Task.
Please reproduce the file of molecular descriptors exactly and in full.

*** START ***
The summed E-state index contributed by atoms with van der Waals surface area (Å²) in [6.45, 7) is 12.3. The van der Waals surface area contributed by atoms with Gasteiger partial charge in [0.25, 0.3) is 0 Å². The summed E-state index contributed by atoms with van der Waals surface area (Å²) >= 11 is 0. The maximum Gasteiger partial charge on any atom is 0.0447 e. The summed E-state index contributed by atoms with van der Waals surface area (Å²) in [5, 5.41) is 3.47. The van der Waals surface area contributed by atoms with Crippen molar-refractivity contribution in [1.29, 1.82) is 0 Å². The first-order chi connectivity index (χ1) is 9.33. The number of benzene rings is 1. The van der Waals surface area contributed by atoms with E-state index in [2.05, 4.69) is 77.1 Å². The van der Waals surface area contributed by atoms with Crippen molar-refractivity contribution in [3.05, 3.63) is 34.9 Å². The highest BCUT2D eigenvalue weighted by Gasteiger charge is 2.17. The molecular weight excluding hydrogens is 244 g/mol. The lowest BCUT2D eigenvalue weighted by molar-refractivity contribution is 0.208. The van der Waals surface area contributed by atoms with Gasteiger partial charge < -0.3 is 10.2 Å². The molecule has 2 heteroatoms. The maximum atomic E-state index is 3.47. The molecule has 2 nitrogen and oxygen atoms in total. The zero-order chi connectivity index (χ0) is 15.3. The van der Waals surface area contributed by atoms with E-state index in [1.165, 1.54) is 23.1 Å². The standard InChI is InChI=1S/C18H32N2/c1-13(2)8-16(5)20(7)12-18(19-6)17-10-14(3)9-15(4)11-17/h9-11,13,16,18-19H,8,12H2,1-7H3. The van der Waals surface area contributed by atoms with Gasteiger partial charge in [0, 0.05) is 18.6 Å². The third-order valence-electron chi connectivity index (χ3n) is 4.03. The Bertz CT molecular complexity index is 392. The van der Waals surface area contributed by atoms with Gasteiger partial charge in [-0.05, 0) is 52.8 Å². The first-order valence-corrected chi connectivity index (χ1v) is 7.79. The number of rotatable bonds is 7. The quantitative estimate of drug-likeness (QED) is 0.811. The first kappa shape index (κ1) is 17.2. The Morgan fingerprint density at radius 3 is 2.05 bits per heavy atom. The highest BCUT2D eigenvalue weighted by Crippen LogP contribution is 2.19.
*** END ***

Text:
The summed E-state index contributed by atoms with van der Waals surface area (Å²) in [6.45, 7) is 12.3. The van der Waals surface area contributed by atoms with Gasteiger partial charge in [0.25, 0.3) is 0 Å². The summed E-state index contributed by atoms with van der Waals surface area (Å²) >= 11 is 0. The maximum Gasteiger partial charge on any atom is 0.0447 e. The summed E-state index contributed by atoms with van der Waals surface area (Å²) in [5, 5.41) is 3.47. The van der Waals surface area contributed by atoms with Crippen molar-refractivity contribution in [1.29, 1.82) is 0 Å². The first-order chi connectivity index (χ1) is 9.33. The number of benzene rings is 1. The van der Waals surface area contributed by atoms with E-state index in [2.05, 4.69) is 77.1 Å². The van der Waals surface area contributed by atoms with Crippen molar-refractivity contribution in [3.05, 3.63) is 34.9 Å². The highest BCUT2D eigenvalue weighted by Gasteiger charge is 2.17. The molecular weight excluding hydrogens is 244 g/mol. The lowest BCUT2D eigenvalue weighted by molar-refractivity contribution is 0.208. The van der Waals surface area contributed by atoms with Gasteiger partial charge < -0.3 is 10.2 Å². The molecule has 2 heteroatoms. The maximum atomic E-state index is 3.47. The molecule has 2 nitrogen and oxygen atoms in total. The zero-order chi connectivity index (χ0) is 15.3. The van der Waals surface area contributed by atoms with E-state index in [1.165, 1.54) is 23.1 Å². The standard InChI is InChI=1S/C18H32N2/c1-13(2)8-16(5)20(7)12-18(19-6)17-10-14(3)9-15(4)11-17/h9-11,13,16,18-19H,8,12H2,1-7H3. The van der Waals surface area contributed by atoms with Gasteiger partial charge in [0, 0.05) is 18.6 Å². The third-order valence-electron chi connectivity index (χ3n) is 4.03. The Bertz CT molecular complexity index is 392. The van der Waals surface area contributed by atoms with Gasteiger partial charge in [-0.05, 0) is 52.8 Å². The first-order valence-corrected chi connectivity index (χ1v) is 7.79. The number of rotatable bonds is 7. The quantitative estimate of drug-likeness (QED) is 0.811. The first kappa shape index (κ1) is 17.2. The Morgan fingerprint density at radius 3 is 2.05 bits per heavy atom. The highest BCUT2D eigenvalue weighted by Crippen LogP contribution is 2.19.